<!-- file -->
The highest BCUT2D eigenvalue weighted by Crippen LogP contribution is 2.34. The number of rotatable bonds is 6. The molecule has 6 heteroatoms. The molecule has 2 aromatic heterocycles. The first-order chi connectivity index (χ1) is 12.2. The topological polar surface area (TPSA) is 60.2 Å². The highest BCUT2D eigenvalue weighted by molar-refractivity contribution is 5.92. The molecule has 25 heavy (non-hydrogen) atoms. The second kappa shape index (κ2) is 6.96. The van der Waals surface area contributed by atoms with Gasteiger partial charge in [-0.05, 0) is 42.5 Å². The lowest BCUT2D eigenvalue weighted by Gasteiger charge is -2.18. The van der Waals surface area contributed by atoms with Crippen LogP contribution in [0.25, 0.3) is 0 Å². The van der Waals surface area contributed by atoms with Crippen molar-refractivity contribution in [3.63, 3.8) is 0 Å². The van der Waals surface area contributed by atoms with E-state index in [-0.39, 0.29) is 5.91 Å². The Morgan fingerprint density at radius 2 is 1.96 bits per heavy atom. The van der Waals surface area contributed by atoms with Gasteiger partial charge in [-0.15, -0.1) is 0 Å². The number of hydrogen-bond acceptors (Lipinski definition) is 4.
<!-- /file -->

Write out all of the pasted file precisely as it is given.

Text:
The highest BCUT2D eigenvalue weighted by Crippen LogP contribution is 2.34. The number of rotatable bonds is 6. The molecule has 6 heteroatoms. The molecule has 2 aromatic heterocycles. The first-order chi connectivity index (χ1) is 12.2. The topological polar surface area (TPSA) is 60.2 Å². The highest BCUT2D eigenvalue weighted by molar-refractivity contribution is 5.92. The molecule has 25 heavy (non-hydrogen) atoms. The second kappa shape index (κ2) is 6.96. The van der Waals surface area contributed by atoms with Gasteiger partial charge in [-0.05, 0) is 42.5 Å². The lowest BCUT2D eigenvalue weighted by Gasteiger charge is -2.18. The van der Waals surface area contributed by atoms with Crippen LogP contribution in [0.25, 0.3) is 0 Å². The van der Waals surface area contributed by atoms with Crippen molar-refractivity contribution in [3.63, 3.8) is 0 Å². The van der Waals surface area contributed by atoms with E-state index in [-0.39, 0.29) is 5.91 Å². The Morgan fingerprint density at radius 2 is 1.96 bits per heavy atom. The van der Waals surface area contributed by atoms with Gasteiger partial charge in [-0.15, -0.1) is 0 Å². The number of hydrogen-bond acceptors (Lipinski definition) is 4.